print (" ".join([lemmatizer.lemmatize(word) for word in sentence]))

# Prints "This sentence wa transformed using WordNet Lemmatizer"

We can see the words obtained through the lemmatizer seem closer to the truth than those obtained with the stemmer. But depending on the needs of you project, stemming might just be enough for you.

Spacy Lemmatization

SpaCy is another popular open-source NLP library that is very powerful and very useful to use for small or complex projects. SpaCy does not provide any stemming functionality, but lemmatization is done by default when processing sentences with spaCy.

First let's install spacy and download the spacy model for English.

pip3 install spacy
python3 -m spacy download en_core_web_sm

Now let's use spacy for lemmatization.

import spacy

nlp_model = spacy.load('en_core_web_sm')
tokens = nlp_model("This sentence was transformed using Spacy Lemmatization")
print (" ".join(token.lemma_ for token in tokens))

# Prints "this sentence be transform use Spacy Lemmatization"

For me this looks better than the results from nltk, and moreover, it's better than I even expected.

Gensim Stemming

Another wonderful library for NLP is Gensim. This library also includes the Porter Stemmer and it's as easy to use as with NLTK.

Let's install gensim.

pip3 install gensim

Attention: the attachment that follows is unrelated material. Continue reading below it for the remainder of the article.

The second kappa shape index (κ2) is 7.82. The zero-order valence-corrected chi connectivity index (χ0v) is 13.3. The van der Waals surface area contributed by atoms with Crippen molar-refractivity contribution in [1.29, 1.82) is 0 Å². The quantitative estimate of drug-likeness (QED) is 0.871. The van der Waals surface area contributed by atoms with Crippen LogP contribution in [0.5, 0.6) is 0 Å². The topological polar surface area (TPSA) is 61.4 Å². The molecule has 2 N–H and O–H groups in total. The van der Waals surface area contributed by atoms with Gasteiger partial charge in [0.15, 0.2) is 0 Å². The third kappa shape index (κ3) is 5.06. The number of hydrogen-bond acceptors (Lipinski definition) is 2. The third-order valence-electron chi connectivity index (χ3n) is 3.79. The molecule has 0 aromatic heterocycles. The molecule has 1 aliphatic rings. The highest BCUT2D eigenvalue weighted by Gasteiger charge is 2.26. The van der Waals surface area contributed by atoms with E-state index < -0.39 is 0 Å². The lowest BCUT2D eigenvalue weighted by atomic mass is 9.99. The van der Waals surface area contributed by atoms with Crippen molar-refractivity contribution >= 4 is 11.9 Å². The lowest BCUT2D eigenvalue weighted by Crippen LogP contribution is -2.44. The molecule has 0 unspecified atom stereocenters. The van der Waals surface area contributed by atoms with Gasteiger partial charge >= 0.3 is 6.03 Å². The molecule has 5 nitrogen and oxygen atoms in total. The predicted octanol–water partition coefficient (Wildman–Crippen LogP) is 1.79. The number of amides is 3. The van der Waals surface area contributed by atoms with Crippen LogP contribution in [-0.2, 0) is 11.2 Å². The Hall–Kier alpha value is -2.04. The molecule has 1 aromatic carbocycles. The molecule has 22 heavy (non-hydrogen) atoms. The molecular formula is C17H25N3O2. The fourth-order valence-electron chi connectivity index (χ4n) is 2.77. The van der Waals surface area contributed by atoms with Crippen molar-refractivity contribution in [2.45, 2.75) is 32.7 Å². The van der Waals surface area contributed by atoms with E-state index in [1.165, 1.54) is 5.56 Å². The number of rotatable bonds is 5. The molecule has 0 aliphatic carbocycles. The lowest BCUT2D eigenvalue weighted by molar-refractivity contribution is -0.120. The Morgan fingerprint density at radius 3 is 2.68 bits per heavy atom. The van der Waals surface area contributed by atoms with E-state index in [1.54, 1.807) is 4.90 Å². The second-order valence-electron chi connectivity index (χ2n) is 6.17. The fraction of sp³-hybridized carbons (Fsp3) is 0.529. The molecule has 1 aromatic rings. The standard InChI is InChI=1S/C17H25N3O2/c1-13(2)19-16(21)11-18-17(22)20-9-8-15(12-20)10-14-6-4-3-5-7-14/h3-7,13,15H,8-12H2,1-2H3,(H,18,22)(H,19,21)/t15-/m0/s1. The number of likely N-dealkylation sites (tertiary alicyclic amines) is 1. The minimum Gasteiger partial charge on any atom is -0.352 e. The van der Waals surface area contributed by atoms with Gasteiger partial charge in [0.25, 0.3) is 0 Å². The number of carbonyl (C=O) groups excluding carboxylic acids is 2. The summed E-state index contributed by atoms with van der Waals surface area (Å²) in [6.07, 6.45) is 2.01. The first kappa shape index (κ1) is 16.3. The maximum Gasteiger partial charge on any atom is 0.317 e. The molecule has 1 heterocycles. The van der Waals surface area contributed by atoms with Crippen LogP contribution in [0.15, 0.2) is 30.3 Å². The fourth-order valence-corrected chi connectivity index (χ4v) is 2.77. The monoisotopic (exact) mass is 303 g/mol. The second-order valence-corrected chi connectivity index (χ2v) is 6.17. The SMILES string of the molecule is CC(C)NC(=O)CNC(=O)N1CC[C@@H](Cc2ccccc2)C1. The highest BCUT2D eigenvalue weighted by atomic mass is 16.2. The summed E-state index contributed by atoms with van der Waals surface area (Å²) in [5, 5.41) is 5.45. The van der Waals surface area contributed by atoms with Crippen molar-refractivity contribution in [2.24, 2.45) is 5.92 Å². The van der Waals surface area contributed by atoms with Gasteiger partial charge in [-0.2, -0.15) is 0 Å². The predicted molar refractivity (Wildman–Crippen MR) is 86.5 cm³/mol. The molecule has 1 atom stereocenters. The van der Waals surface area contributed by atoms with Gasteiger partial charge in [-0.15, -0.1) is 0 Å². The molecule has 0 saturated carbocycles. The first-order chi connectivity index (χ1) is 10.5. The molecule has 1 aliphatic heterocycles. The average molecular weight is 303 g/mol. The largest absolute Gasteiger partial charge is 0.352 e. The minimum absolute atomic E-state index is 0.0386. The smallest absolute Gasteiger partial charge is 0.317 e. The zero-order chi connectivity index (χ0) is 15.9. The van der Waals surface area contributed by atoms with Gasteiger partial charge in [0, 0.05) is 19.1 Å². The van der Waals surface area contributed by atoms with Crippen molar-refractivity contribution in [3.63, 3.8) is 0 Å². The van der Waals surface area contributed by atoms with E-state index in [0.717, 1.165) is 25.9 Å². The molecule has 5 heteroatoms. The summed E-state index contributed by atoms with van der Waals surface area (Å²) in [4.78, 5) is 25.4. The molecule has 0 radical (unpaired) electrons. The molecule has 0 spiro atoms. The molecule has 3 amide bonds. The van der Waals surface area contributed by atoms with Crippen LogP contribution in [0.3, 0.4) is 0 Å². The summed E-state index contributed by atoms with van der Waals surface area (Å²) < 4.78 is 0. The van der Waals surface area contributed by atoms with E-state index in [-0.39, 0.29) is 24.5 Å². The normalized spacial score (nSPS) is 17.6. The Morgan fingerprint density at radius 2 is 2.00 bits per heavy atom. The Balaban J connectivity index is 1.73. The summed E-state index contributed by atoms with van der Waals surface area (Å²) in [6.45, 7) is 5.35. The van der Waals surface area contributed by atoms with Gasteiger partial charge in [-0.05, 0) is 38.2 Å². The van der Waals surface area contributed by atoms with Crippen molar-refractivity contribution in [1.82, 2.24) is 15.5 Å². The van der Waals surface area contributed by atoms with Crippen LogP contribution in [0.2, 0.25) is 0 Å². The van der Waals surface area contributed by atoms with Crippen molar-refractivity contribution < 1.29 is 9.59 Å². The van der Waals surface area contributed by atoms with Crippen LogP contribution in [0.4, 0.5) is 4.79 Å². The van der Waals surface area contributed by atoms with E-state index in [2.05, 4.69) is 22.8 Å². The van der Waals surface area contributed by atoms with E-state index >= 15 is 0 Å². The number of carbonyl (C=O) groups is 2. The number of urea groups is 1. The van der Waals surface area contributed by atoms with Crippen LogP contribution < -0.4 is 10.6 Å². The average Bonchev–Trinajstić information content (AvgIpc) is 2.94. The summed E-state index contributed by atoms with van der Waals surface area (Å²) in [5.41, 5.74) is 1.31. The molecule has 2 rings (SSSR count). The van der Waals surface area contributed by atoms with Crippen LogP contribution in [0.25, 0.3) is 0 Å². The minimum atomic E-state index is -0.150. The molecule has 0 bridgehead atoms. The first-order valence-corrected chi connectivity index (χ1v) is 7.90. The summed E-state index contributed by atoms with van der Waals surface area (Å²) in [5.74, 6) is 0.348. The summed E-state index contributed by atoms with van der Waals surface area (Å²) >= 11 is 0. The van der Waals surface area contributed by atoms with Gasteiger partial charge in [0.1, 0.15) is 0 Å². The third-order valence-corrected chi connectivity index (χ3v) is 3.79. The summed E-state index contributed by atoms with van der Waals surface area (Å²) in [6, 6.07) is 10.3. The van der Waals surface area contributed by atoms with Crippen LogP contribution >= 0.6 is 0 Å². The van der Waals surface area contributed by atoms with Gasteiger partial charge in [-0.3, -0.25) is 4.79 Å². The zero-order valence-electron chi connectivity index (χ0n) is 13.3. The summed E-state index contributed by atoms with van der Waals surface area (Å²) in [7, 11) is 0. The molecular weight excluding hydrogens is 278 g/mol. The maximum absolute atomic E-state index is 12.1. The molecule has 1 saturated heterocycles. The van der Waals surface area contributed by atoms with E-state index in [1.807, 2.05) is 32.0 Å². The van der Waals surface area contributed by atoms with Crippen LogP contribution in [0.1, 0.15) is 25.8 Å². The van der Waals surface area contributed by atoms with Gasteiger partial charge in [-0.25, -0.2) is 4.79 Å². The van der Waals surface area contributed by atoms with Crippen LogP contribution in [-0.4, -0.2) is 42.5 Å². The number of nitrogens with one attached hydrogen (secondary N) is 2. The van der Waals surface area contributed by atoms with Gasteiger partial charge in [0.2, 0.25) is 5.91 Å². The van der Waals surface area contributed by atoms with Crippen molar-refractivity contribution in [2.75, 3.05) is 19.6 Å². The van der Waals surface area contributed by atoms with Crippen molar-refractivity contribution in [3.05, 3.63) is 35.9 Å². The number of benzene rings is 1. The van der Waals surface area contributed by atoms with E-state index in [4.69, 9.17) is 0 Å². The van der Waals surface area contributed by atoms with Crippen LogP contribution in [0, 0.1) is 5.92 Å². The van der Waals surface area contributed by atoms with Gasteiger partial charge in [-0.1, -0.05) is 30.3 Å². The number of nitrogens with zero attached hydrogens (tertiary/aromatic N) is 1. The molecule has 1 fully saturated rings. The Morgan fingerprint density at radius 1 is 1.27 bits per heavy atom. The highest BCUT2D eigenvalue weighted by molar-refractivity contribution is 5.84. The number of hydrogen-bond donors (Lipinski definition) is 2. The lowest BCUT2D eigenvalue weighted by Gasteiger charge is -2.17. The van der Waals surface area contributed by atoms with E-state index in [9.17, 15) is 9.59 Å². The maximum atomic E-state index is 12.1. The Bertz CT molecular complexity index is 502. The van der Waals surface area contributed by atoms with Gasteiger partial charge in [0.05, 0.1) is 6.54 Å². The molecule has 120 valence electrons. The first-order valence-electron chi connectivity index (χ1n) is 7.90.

With only a few lines of code, we are able to replicate the same example.

from gensim.parsing.porter import PorterStemmer

sentence = ["This","sentence","was","transformed", "using", "Porter", "Stemmer"]
porterStemmer = PorterStemmer()

print (" ".join([porterStemmer.stem(word) for word in sentence]))

# Prints "thi sentenc wa transform us porter stemmer"

This is almost identical to the result from nltk, only that the nltk library returned "use", but gensim only returned "us". Depending on your preferred stack for NLP project, any result might be good for you.

TextBlob Lemmatization

The last library on our list today is TextBlob so let's quickly install it.

pip3 install textblob

TextBlob lemmatization is also very easy, same like with the other libraries.

from textblob import TextBlob

sentence = TextBlob('This sentence was transformed using TextBlob Lemmatization.')

print (" ".join([word.lemmatize() for word in sentence.words]))
# Prints "This sentence wa transformed using TextBlob Lemmatization"

Personally, I am more satisfied with the results obtained from spaCy. But again, it's a matter of your preferred stack of tools.

Conclusions

So we've come to an end for our complete guide on stemming and lemmatization. We've seen an introductory overview of the 2 techniques and then we've tried to perform stemming and lemmatization in NLTK, spaCy, Gensim and TextBlob, 4 of the more popular open-source NLP libraries around the Python environment. You can see here how I've used lemmatization to build a knowledge graph. You can also check all the code we've used for this article in this Github repository(don't forget to star the repo while you're there).

Thank you so much for reading this! Let me know on Twitter at @b_dmarius how you've used lemmatization and stemming in your projects.